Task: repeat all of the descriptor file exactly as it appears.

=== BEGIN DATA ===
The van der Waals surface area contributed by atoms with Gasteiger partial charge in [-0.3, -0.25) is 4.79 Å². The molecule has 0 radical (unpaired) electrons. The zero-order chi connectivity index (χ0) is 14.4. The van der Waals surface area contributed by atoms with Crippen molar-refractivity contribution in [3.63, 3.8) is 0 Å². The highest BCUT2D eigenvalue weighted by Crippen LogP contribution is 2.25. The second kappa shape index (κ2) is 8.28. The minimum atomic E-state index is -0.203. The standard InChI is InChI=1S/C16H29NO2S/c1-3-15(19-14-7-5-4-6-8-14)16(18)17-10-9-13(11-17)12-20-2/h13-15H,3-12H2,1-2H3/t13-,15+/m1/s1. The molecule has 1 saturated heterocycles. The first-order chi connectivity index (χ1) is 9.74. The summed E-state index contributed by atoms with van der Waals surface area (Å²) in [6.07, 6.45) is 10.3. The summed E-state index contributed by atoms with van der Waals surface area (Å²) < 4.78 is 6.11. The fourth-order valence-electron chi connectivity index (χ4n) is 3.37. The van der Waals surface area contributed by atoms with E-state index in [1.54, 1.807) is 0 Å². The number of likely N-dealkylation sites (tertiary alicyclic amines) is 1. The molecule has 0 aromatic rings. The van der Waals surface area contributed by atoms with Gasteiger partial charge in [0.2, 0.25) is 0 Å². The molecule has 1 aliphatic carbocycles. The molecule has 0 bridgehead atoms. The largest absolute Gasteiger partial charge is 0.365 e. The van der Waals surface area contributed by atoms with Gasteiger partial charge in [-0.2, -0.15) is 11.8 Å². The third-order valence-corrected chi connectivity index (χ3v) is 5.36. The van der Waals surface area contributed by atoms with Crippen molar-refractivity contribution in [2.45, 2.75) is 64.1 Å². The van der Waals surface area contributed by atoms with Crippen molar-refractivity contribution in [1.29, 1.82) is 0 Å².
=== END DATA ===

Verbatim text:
The van der Waals surface area contributed by atoms with Gasteiger partial charge in [-0.3, -0.25) is 4.79 Å². The molecule has 0 radical (unpaired) electrons. The zero-order chi connectivity index (χ0) is 14.4. The van der Waals surface area contributed by atoms with Crippen molar-refractivity contribution in [3.63, 3.8) is 0 Å². The highest BCUT2D eigenvalue weighted by Crippen LogP contribution is 2.25. The second kappa shape index (κ2) is 8.28. The minimum atomic E-state index is -0.203. The standard InChI is InChI=1S/C16H29NO2S/c1-3-15(19-14-7-5-4-6-8-14)16(18)17-10-9-13(11-17)12-20-2/h13-15H,3-12H2,1-2H3/t13-,15+/m1/s1. The molecule has 1 saturated heterocycles. The first-order chi connectivity index (χ1) is 9.74. The summed E-state index contributed by atoms with van der Waals surface area (Å²) in [6.07, 6.45) is 10.3. The summed E-state index contributed by atoms with van der Waals surface area (Å²) < 4.78 is 6.11. The fourth-order valence-electron chi connectivity index (χ4n) is 3.37. The van der Waals surface area contributed by atoms with E-state index in [1.54, 1.807) is 0 Å². The number of likely N-dealkylation sites (tertiary alicyclic amines) is 1. The molecule has 0 aromatic rings. The van der Waals surface area contributed by atoms with Gasteiger partial charge in [0.2, 0.25) is 0 Å². The molecule has 1 aliphatic carbocycles. The molecule has 0 bridgehead atoms. The largest absolute Gasteiger partial charge is 0.365 e. The van der Waals surface area contributed by atoms with Gasteiger partial charge in [-0.2, -0.15) is 11.8 Å². The third-order valence-corrected chi connectivity index (χ3v) is 5.36. The van der Waals surface area contributed by atoms with Crippen molar-refractivity contribution in [2.45, 2.75) is 64.1 Å². The van der Waals surface area contributed by atoms with Crippen molar-refractivity contribution in [1.29, 1.82) is 0 Å².